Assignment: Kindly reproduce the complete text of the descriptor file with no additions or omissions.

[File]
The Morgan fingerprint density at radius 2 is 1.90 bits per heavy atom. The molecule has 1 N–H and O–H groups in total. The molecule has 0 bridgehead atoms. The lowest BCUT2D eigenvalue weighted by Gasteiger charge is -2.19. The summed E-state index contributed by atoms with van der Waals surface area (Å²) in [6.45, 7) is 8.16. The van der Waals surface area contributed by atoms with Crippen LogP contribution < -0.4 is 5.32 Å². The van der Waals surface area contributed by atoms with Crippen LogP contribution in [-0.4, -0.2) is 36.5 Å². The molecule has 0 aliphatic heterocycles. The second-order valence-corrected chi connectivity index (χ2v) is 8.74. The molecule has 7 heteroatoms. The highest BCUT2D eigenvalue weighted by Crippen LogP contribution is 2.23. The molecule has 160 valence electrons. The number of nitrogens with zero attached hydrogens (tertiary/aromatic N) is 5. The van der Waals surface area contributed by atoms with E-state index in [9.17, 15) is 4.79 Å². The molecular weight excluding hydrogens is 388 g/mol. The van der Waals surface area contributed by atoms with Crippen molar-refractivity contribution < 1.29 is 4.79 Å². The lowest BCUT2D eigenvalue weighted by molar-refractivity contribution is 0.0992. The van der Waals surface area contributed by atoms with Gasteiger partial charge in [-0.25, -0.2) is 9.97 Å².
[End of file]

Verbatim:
The Morgan fingerprint density at radius 2 is 1.90 bits per heavy atom. The molecule has 1 N–H and O–H groups in total. The molecule has 0 bridgehead atoms. The lowest BCUT2D eigenvalue weighted by Gasteiger charge is -2.19. The summed E-state index contributed by atoms with van der Waals surface area (Å²) in [6.45, 7) is 8.16. The van der Waals surface area contributed by atoms with Crippen LogP contribution < -0.4 is 5.32 Å². The van der Waals surface area contributed by atoms with Crippen LogP contribution in [-0.4, -0.2) is 36.5 Å². The molecule has 0 aliphatic heterocycles. The second-order valence-corrected chi connectivity index (χ2v) is 8.74. The molecule has 7 heteroatoms. The highest BCUT2D eigenvalue weighted by Crippen LogP contribution is 2.23. The molecule has 160 valence electrons. The number of nitrogens with zero attached hydrogens (tertiary/aromatic N) is 5. The van der Waals surface area contributed by atoms with E-state index in [9.17, 15) is 4.79 Å². The molecular weight excluding hydrogens is 388 g/mol. The van der Waals surface area contributed by atoms with Crippen molar-refractivity contribution < 1.29 is 4.79 Å². The lowest BCUT2D eigenvalue weighted by molar-refractivity contribution is 0.0992. The van der Waals surface area contributed by atoms with Gasteiger partial charge in [-0.25, -0.2) is 9.97 Å².